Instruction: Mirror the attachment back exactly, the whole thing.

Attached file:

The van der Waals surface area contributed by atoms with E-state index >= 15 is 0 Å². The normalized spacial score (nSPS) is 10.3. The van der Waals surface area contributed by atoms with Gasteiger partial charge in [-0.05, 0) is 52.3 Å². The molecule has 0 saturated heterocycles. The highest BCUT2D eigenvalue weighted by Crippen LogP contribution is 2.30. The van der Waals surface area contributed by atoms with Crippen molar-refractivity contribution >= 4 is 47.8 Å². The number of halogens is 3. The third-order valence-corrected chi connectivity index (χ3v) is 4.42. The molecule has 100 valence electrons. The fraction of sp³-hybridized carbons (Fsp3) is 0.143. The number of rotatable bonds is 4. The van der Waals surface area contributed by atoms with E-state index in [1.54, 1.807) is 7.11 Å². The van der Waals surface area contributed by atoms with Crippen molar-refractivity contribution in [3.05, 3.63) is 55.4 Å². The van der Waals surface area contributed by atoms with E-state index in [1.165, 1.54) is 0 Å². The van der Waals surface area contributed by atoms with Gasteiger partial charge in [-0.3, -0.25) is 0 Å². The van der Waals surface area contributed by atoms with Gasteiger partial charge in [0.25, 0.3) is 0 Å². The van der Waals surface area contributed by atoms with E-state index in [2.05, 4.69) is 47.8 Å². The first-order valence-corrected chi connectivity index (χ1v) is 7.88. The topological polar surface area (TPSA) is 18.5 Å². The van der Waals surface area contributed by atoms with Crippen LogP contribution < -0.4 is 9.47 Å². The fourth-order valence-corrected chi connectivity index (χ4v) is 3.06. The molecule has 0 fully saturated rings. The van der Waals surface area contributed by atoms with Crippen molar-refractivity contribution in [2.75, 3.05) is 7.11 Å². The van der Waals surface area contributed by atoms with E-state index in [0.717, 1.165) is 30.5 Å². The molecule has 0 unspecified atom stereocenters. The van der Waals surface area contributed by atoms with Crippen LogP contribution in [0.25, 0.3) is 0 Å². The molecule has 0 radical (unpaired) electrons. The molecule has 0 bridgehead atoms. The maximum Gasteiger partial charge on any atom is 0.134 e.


The van der Waals surface area contributed by atoms with E-state index >= 15 is 0 Å². The normalized spacial score (nSPS) is 10.3. The van der Waals surface area contributed by atoms with Gasteiger partial charge in [-0.05, 0) is 52.3 Å². The molecule has 0 saturated heterocycles. The highest BCUT2D eigenvalue weighted by Crippen LogP contribution is 2.30. The van der Waals surface area contributed by atoms with Crippen molar-refractivity contribution >= 4 is 47.8 Å². The number of halogens is 3. The third-order valence-corrected chi connectivity index (χ3v) is 4.42. The molecule has 100 valence electrons. The fraction of sp³-hybridized carbons (Fsp3) is 0.143. The number of rotatable bonds is 4. The van der Waals surface area contributed by atoms with E-state index in [1.54, 1.807) is 7.11 Å². The van der Waals surface area contributed by atoms with Crippen molar-refractivity contribution in [3.05, 3.63) is 55.4 Å². The van der Waals surface area contributed by atoms with E-state index in [1.165, 1.54) is 0 Å². The van der Waals surface area contributed by atoms with Gasteiger partial charge in [-0.3, -0.25) is 0 Å². The van der Waals surface area contributed by atoms with Gasteiger partial charge in [0.25, 0.3) is 0 Å². The van der Waals surface area contributed by atoms with E-state index in [2.05, 4.69) is 47.8 Å². The first-order valence-corrected chi connectivity index (χ1v) is 7.88. The topological polar surface area (TPSA) is 18.5 Å². The van der Waals surface area contributed by atoms with Crippen LogP contribution < -0.4 is 9.47 Å². The fourth-order valence-corrected chi connectivity index (χ4v) is 3.06. The molecule has 0 fully saturated rings. The van der Waals surface area contributed by atoms with Crippen molar-refractivity contribution in [2.75, 3.05) is 7.11 Å². The van der Waals surface area contributed by atoms with E-state index in [0.717, 1.165) is 30.5 Å². The molecule has 0 unspecified atom stereocenters. The van der Waals surface area contributed by atoms with Crippen LogP contribution in [0.25, 0.3) is 0 Å². The molecule has 0 radical (unpaired) electrons. The molecule has 0 bridgehead atoms. The maximum Gasteiger partial charge on any atom is 0.134 e.